Now that the 2020 regular season has begun, following a second consecutive season in which they failed to even reach the playoffs, it’s time to take stock of where the Pittsburgh Steelers stand. Specifically where Steelers players stand individually based on what we are seeing over the course of the season as it plays out. Who is making plays? Who is missing them? Who is losing snaps? Who is struggling to stay on the field?
A stock evaluation can take a couple of different approaches and I’ll try to make clear my reasonings. In some cases it will be based on more long-term trends. In other instances it will be a direct response to something that just happened. So we can see a player more than once over the course of the season as we move forward.
Player: WR Diontae Johnson
Stock Value: Up
Reasoning: Though he continues to display some warts that are a cause for concern, namely ball security and failure to catch some passes that he should, Johnson has shown through two weeks of working with Ben Roethlisberger that he is already a favored target whose effectiveness will only expand, and one of the most elusive wide receivers in the NFL with the ball in his hands.
Diontae Johnson has already been targeted 23 times through two weeks. That would translate to 184 targets over a full season—which would be more targets than Antonio Brown ever saw in any but one of his seasons—the year of his highest catch total of 136 in 2015.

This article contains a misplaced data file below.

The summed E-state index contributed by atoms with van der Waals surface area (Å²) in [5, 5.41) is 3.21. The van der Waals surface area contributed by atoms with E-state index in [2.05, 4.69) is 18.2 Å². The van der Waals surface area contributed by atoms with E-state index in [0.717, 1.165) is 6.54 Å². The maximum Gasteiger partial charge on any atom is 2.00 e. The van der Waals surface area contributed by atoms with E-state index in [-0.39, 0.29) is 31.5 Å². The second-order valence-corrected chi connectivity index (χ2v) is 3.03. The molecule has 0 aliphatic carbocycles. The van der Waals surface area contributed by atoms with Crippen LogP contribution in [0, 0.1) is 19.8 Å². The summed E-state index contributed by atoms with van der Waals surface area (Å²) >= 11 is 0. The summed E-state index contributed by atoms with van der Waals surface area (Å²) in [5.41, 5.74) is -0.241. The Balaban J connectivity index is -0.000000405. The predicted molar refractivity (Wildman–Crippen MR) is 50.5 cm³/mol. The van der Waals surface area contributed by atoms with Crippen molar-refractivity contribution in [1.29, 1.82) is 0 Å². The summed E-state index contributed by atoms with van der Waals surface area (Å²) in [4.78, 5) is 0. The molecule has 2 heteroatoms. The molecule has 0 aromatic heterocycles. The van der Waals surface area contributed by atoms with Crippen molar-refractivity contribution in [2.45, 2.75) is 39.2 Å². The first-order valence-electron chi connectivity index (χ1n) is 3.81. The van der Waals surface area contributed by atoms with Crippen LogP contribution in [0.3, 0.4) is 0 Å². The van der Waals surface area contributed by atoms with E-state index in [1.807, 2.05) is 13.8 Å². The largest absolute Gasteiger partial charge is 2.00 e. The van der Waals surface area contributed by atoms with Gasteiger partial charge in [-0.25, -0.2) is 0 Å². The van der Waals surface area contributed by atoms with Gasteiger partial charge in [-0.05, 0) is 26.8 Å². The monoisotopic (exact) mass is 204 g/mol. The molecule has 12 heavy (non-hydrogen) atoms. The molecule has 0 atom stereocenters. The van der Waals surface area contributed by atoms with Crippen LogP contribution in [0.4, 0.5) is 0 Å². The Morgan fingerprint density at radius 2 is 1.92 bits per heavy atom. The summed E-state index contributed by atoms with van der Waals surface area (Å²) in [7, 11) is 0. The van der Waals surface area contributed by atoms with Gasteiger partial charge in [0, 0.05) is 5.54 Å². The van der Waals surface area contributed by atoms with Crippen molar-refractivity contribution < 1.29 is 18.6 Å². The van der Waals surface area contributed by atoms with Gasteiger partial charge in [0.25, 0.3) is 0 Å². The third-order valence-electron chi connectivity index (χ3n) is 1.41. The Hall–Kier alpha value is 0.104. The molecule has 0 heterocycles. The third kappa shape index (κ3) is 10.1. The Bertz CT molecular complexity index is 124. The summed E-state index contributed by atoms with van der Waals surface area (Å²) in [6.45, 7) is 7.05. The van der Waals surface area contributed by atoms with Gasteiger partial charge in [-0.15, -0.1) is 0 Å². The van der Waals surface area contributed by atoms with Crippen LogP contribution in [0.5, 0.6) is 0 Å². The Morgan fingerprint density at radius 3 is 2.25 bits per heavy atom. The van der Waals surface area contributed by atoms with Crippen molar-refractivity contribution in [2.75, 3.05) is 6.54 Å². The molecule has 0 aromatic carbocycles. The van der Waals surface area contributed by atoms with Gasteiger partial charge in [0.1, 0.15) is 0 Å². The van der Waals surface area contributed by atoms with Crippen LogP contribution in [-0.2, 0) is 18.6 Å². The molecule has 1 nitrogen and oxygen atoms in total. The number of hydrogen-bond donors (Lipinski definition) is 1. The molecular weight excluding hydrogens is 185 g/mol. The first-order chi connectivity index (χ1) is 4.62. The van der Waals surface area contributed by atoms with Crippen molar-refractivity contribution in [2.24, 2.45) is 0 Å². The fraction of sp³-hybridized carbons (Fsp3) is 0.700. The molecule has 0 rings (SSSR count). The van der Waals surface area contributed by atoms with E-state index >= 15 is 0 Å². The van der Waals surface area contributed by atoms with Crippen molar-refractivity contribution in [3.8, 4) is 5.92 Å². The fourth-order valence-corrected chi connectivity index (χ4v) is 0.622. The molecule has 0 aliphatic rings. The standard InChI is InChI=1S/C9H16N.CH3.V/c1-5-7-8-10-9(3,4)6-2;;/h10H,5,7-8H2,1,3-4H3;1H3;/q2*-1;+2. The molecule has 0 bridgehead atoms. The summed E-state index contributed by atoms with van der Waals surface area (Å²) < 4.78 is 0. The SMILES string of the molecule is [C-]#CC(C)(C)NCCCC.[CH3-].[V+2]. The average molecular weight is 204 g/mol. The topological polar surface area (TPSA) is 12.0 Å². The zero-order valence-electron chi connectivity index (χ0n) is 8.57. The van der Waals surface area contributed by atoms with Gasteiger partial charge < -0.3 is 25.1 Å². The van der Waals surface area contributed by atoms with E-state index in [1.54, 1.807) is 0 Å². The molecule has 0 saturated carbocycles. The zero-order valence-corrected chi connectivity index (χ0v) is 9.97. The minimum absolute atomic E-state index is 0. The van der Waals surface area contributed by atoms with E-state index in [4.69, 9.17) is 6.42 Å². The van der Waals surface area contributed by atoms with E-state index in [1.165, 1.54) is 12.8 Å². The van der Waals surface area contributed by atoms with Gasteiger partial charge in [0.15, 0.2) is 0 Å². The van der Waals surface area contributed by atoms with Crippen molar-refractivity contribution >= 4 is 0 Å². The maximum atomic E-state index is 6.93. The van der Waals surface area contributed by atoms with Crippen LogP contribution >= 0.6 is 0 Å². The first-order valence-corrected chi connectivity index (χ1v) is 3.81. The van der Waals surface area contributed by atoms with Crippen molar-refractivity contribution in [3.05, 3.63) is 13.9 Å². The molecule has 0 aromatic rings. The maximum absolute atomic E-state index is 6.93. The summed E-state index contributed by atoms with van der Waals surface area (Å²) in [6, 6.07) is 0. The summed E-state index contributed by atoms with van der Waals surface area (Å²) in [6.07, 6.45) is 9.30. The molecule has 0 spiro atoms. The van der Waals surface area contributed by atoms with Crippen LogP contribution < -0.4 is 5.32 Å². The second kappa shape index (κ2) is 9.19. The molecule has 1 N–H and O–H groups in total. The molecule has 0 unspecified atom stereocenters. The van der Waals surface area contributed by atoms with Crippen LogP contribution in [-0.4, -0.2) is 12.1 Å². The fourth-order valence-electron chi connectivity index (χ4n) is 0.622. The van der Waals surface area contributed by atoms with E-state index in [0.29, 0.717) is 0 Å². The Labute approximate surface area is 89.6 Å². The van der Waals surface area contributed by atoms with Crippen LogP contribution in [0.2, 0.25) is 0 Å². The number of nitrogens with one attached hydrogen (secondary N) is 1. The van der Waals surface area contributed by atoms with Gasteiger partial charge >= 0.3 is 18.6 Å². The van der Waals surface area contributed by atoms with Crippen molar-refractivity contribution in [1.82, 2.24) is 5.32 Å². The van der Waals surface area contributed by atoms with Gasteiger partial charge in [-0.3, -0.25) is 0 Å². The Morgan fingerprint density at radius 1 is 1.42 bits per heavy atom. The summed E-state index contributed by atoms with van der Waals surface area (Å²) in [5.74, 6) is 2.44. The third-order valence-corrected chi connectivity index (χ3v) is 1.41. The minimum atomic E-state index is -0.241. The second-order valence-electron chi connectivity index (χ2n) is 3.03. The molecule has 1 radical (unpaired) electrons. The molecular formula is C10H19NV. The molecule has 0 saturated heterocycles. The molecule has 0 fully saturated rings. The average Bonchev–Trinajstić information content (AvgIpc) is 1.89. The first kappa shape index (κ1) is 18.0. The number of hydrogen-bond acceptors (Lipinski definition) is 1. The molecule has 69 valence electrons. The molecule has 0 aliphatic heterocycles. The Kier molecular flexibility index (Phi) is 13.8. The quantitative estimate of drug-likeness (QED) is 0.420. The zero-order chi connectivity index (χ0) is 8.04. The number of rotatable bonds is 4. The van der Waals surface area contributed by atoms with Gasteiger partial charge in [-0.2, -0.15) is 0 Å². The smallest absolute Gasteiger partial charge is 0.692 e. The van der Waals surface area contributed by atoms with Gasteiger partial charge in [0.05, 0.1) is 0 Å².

It’s not about the targets, of course, but about the fact that it’s a clear demonstration that he has earned Ben Roethlisberger’s confidence—and even that, as the quarterback admitted after Sunday’s game, is still growing.
Johnson already accounts for 31.5 percent of Roethlisberger’s 73 targets on pass attempts this year—and that includes a throwaway and three batted passes. So if you want to do his 69 ‘aimed’ passes, Johnson actually accounts for a full third of Roethlisberger’s targets.
And yes, he botched an end-around. Yes, he failed to come up with a key third-down reception, even though the ball was thrown behind him. But he had multiple plays in which he picked up first downs on short throws by making defenders miss. He made a fantastic adjustment at the back of the end zone for a touchdown. And his punt return score that was called back was simply Dante Hall-esque.
This is a legitimate talent that we are watching develop on a weekly basis, which is what personally makes his mistakes all the more frustrating. He’s probably never going to compete for the best hands in the NFL, but he’s going to get open a lot, and make a lot of catches, for a lot of yards, and find himself standing in the end zone with the ball a fair bit.